Eastern European Cybercrime
Most conversations about the Eastern European cybercrime landscape focus heavily on the specific threats originating from this community of actors. For security practitioners and intelligence analysts, this often means in-depth technical analysis on everything from new strains of malware and emerging fraud schemes to zero-day vulnerabilities and large-scale DDoS attacks. While such information is undoubtedly integral in helping to detect and protect against cybercrime, this type of threat-specific, technical focus can overshadow a critical component of each and every threat: the actor.
It can be easy to forget that behind the intricate technical details comprising every new strain of malware or dangerous cyber exploit lies a real person. Indeed, cybercriminals and threat actors are people too — many of whom have the same responsibilities and concerns as security professionals. These people have to earn a living just like we do, they have families and friends just like we do, they make mistakes just like we do, and they are influenced by their environments just like we are. When we neglect to acknowledge the social, cultural, and economic factors driving these individuals, it becomes all the more difficult for us to protect ourselves from the threats they create.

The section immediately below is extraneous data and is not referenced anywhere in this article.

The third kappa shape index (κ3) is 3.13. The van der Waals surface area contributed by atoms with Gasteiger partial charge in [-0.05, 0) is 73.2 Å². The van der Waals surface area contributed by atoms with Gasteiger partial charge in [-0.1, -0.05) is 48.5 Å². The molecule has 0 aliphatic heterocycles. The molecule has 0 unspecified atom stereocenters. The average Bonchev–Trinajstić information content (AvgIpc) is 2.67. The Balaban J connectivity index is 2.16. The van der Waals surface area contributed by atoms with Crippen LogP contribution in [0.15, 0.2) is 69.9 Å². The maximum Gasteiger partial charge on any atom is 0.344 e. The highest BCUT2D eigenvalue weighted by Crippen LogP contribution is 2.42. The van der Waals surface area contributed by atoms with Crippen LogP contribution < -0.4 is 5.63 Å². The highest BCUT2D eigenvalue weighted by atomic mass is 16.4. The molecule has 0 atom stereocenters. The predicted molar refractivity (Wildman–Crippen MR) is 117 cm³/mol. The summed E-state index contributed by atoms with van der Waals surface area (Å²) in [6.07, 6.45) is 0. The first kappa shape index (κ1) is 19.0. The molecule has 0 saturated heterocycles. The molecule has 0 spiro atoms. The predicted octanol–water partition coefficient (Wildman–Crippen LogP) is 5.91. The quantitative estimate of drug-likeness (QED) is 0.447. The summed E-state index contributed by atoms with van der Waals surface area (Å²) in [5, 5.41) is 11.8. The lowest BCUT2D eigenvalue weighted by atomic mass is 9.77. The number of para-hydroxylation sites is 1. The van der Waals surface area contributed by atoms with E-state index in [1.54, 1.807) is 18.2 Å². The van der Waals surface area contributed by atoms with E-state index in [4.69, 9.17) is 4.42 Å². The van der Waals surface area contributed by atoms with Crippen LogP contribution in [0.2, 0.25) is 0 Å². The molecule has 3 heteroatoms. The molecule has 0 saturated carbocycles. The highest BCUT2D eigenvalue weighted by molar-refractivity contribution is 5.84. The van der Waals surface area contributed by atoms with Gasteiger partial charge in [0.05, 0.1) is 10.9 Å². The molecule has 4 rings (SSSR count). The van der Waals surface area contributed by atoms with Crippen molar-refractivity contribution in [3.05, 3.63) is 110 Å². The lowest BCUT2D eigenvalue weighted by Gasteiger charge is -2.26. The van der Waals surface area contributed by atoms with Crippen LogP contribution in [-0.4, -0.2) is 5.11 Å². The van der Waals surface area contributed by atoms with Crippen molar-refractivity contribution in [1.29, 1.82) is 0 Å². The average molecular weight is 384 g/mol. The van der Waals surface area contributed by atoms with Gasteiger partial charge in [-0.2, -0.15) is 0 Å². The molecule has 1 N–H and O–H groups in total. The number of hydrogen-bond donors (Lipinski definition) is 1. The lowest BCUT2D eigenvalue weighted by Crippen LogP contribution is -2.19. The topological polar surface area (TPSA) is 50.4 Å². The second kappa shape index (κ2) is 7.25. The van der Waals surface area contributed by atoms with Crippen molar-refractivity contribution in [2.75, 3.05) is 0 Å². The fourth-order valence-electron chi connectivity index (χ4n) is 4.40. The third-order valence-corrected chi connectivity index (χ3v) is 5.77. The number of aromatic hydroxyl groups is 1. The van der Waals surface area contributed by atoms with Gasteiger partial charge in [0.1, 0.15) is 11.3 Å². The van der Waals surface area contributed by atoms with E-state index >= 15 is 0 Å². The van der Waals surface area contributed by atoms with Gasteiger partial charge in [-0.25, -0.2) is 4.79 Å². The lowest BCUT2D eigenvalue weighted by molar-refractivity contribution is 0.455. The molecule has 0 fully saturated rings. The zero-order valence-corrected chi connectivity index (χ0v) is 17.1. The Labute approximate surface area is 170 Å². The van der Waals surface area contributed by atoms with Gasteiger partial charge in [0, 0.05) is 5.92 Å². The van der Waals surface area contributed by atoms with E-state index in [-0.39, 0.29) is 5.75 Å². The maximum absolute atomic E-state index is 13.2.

Assessing the threat landscape
For security and intelligence teams seeking to help their organizations address cyber threats, it’s also important to recognize that many of cybercriminals’ defining characteristics can vary substantially by country, community, and faction. Years ago before cybercrime was as widespread and advanced as much of it is today, cybercriminal groups typically aligned with one another based on language and location. However, the threat landscape has since grown much larger and more complex. Just because a threat actor speaks English, for example, does not mean they share the same motivations, skills, or location with all others who speak English.
While it’s crucial to recognize how various cybercriminal groups perceive the world differently, doing so requires keen expertise and substantial experience. Eastern European cybercriminals in particular operate within the context of many unique social, cultural, and economical factors that can be especially complex and difficult for outsiders to grasp. Not only does such widespread lack of understanding makes it much more difficult for organizations to protect themselves from cybercrime, it can create barriers for law enforcement officials in bringing wrongdoers to justice. As such, public and private-sector organizations seeking to protect themselves from cybercrime should strongly consider working with reputable third-party vendors and subject matter experts in order to understand the critical context and risks surrounding the cyber threat landscape more accurately.